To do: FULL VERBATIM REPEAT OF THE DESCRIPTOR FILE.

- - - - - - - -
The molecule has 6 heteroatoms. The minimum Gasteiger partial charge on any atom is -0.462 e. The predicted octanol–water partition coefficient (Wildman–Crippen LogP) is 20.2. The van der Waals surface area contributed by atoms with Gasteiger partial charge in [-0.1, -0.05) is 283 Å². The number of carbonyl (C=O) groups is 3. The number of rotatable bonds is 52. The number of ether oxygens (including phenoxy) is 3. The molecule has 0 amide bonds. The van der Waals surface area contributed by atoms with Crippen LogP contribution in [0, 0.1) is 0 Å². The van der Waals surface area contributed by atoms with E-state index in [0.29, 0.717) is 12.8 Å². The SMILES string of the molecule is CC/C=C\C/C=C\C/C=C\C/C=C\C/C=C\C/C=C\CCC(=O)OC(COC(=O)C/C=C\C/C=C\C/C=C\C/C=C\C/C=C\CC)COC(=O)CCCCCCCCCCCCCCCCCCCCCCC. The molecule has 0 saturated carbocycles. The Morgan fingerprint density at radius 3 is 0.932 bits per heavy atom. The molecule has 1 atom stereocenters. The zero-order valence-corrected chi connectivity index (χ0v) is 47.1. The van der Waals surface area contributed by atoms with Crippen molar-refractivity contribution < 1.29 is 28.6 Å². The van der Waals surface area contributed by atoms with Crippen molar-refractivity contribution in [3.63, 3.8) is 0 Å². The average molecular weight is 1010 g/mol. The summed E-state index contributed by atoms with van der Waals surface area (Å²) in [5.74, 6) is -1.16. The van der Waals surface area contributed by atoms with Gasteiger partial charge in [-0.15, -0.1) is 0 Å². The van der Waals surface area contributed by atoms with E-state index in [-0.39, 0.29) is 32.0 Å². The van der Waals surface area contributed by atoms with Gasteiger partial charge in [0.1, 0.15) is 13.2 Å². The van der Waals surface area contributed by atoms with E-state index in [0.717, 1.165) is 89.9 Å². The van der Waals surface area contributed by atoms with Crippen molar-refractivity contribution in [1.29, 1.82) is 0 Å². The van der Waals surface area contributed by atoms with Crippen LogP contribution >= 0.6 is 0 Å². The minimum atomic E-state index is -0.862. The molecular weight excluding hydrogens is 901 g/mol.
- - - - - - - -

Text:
The molecule has 6 heteroatoms. The minimum Gasteiger partial charge on any atom is -0.462 e. The predicted octanol–water partition coefficient (Wildman–Crippen LogP) is 20.2. The van der Waals surface area contributed by atoms with Gasteiger partial charge in [-0.1, -0.05) is 283 Å². The number of carbonyl (C=O) groups is 3. The number of rotatable bonds is 52. The number of ether oxygens (including phenoxy) is 3. The molecule has 0 amide bonds. The van der Waals surface area contributed by atoms with Crippen LogP contribution in [0, 0.1) is 0 Å². The van der Waals surface area contributed by atoms with E-state index in [0.29, 0.717) is 12.8 Å². The SMILES string of the molecule is CC/C=C\C/C=C\C/C=C\C/C=C\C/C=C\C/C=C\CCC(=O)OC(COC(=O)C/C=C\C/C=C\C/C=C\C/C=C\C/C=C\CC)COC(=O)CCCCCCCCCCCCCCCCCCCCCCC. The molecule has 0 saturated carbocycles. The Morgan fingerprint density at radius 3 is 0.932 bits per heavy atom. The molecule has 1 atom stereocenters. The zero-order valence-corrected chi connectivity index (χ0v) is 47.1. The van der Waals surface area contributed by atoms with Crippen molar-refractivity contribution < 1.29 is 28.6 Å². The van der Waals surface area contributed by atoms with Crippen molar-refractivity contribution in [3.63, 3.8) is 0 Å². The average molecular weight is 1010 g/mol. The summed E-state index contributed by atoms with van der Waals surface area (Å²) in [5.74, 6) is -1.16. The van der Waals surface area contributed by atoms with Gasteiger partial charge in [-0.15, -0.1) is 0 Å². The van der Waals surface area contributed by atoms with E-state index in [-0.39, 0.29) is 32.0 Å². The van der Waals surface area contributed by atoms with Gasteiger partial charge in [0.1, 0.15) is 13.2 Å². The van der Waals surface area contributed by atoms with E-state index in [0.717, 1.165) is 89.9 Å². The van der Waals surface area contributed by atoms with Crippen molar-refractivity contribution in [1.29, 1.82) is 0 Å². The van der Waals surface area contributed by atoms with Crippen LogP contribution >= 0.6 is 0 Å². The minimum atomic E-state index is -0.862. The molecular weight excluding hydrogens is 901 g/mol.